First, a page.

In recent developments, cyber attackers are focusing their efforts on uninterruptible power supply (UPS) devices, which are critical components that provide backup power during electrical surges and outages. These UPS devices are often deployed in mission-critical environments to safeguard essential infrastructure and IT systems. The Cybersecurity and Infrastructure Security Agency (CISA) and the Department of Energy have issued warnings regarding this trend.
Attackers are targeting internet-connected UPS devices, primarily exploiting default usernames and passwords. However, vulnerabilities, such as the TLStorm bugs disclosed earlier, are also part of their arsenal.
UPS devices now commonly feature Internet of Things (IoT) capabilities and are connected to networks for purposes like power monitoring and routine maintenance. They serve a broad range of loads, from small server setups to large buildings or even massive data centers.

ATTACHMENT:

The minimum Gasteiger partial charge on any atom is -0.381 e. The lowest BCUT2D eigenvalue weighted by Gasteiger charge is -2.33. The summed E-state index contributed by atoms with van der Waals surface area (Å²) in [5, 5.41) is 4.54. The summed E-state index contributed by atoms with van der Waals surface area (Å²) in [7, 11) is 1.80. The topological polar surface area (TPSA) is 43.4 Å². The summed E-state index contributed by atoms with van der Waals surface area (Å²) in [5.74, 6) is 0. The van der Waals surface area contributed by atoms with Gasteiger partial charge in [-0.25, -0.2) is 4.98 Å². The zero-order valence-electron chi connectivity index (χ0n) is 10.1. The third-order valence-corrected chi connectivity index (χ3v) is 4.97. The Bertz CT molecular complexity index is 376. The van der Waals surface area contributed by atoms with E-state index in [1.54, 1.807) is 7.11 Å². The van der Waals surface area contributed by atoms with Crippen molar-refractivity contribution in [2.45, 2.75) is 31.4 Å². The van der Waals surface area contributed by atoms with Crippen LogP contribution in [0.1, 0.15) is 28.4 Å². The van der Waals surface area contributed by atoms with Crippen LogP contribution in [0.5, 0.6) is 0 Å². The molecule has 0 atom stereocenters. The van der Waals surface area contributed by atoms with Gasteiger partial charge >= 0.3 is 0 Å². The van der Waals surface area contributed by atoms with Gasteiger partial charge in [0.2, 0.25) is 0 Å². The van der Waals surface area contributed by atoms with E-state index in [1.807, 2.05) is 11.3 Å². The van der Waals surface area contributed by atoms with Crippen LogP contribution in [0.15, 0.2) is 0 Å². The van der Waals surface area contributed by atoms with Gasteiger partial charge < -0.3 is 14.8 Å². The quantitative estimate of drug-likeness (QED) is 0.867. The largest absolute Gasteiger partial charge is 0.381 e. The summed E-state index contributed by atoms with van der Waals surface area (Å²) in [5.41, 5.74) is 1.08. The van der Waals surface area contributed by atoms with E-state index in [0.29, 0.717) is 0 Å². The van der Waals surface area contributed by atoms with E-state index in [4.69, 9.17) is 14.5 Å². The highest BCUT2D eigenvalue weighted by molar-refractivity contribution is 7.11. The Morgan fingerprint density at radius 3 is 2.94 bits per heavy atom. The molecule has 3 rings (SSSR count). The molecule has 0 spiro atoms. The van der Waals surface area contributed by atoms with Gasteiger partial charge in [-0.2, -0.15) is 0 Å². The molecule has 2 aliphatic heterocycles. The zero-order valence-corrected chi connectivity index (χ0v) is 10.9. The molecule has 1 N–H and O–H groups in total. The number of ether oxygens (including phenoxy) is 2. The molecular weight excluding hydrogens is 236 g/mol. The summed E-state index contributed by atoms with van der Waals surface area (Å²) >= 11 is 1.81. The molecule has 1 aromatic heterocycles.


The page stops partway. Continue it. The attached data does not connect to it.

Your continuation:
If attackers gain remote control over these devices, they can employ them for various malicious purposes. For example, they may use them as a stepping stone to infiltrate a company's internal network and steal sensitive data. In more severe scenarios, attackers could disrupt power to mission-critical equipment or services, potentially causing physical harm in industrial settings and leading to significant financial losses for businesses.
Additionally, cybercriminals might execute remote code to manipulate the UPS devices' operations or physically damage them and the connected equipment.
To mitigate these risks, organizations responsible for maintaining UPS devices can take several steps. They should first identify all connected UPSs and consider taking them offline if possible. If maintaining an active IoT connection is necessary, administrators should change default credentials to strong username-password combinations, ideally implementing multifactor authentication (MFA). Other security measures include placing UPSs behind a virtual private network (VPN) and using login timeout/lockout features to reduce their exposure to potential attacks.
It's crucial to remember that security is an ongoing process, and organizations should regularly review and update their security practices to adapt to evolving threats.